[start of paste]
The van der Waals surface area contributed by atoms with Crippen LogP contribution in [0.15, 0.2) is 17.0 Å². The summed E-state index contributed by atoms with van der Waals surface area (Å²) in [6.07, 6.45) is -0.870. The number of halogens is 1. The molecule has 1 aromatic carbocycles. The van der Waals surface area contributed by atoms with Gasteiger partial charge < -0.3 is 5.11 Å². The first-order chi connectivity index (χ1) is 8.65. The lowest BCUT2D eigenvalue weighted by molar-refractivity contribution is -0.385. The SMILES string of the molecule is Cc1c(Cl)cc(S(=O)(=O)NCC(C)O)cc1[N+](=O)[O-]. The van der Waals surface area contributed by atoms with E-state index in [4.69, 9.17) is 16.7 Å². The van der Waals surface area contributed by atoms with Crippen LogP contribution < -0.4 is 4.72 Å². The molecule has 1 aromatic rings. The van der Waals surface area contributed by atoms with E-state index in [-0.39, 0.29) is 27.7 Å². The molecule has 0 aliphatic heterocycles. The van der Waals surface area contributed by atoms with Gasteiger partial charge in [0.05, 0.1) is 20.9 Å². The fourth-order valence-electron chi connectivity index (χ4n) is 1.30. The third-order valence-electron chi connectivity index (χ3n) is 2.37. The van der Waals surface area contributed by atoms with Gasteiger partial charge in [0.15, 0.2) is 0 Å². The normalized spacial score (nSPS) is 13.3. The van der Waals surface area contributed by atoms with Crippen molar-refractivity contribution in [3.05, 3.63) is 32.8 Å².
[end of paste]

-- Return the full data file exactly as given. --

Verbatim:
The van der Waals surface area contributed by atoms with Crippen LogP contribution in [0.15, 0.2) is 17.0 Å². The summed E-state index contributed by atoms with van der Waals surface area (Å²) in [6.07, 6.45) is -0.870. The number of halogens is 1. The molecule has 1 aromatic carbocycles. The van der Waals surface area contributed by atoms with Gasteiger partial charge < -0.3 is 5.11 Å². The first-order chi connectivity index (χ1) is 8.65. The lowest BCUT2D eigenvalue weighted by molar-refractivity contribution is -0.385. The SMILES string of the molecule is Cc1c(Cl)cc(S(=O)(=O)NCC(C)O)cc1[N+](=O)[O-]. The van der Waals surface area contributed by atoms with E-state index in [4.69, 9.17) is 16.7 Å². The van der Waals surface area contributed by atoms with Crippen LogP contribution < -0.4 is 4.72 Å². The molecule has 1 aromatic rings. The van der Waals surface area contributed by atoms with E-state index in [-0.39, 0.29) is 27.7 Å². The molecule has 0 aliphatic heterocycles. The van der Waals surface area contributed by atoms with Gasteiger partial charge in [0.05, 0.1) is 20.9 Å². The fourth-order valence-electron chi connectivity index (χ4n) is 1.30. The third-order valence-electron chi connectivity index (χ3n) is 2.37. The van der Waals surface area contributed by atoms with Gasteiger partial charge in [0.15, 0.2) is 0 Å². The normalized spacial score (nSPS) is 13.3. The van der Waals surface area contributed by atoms with Crippen molar-refractivity contribution in [3.05, 3.63) is 32.8 Å².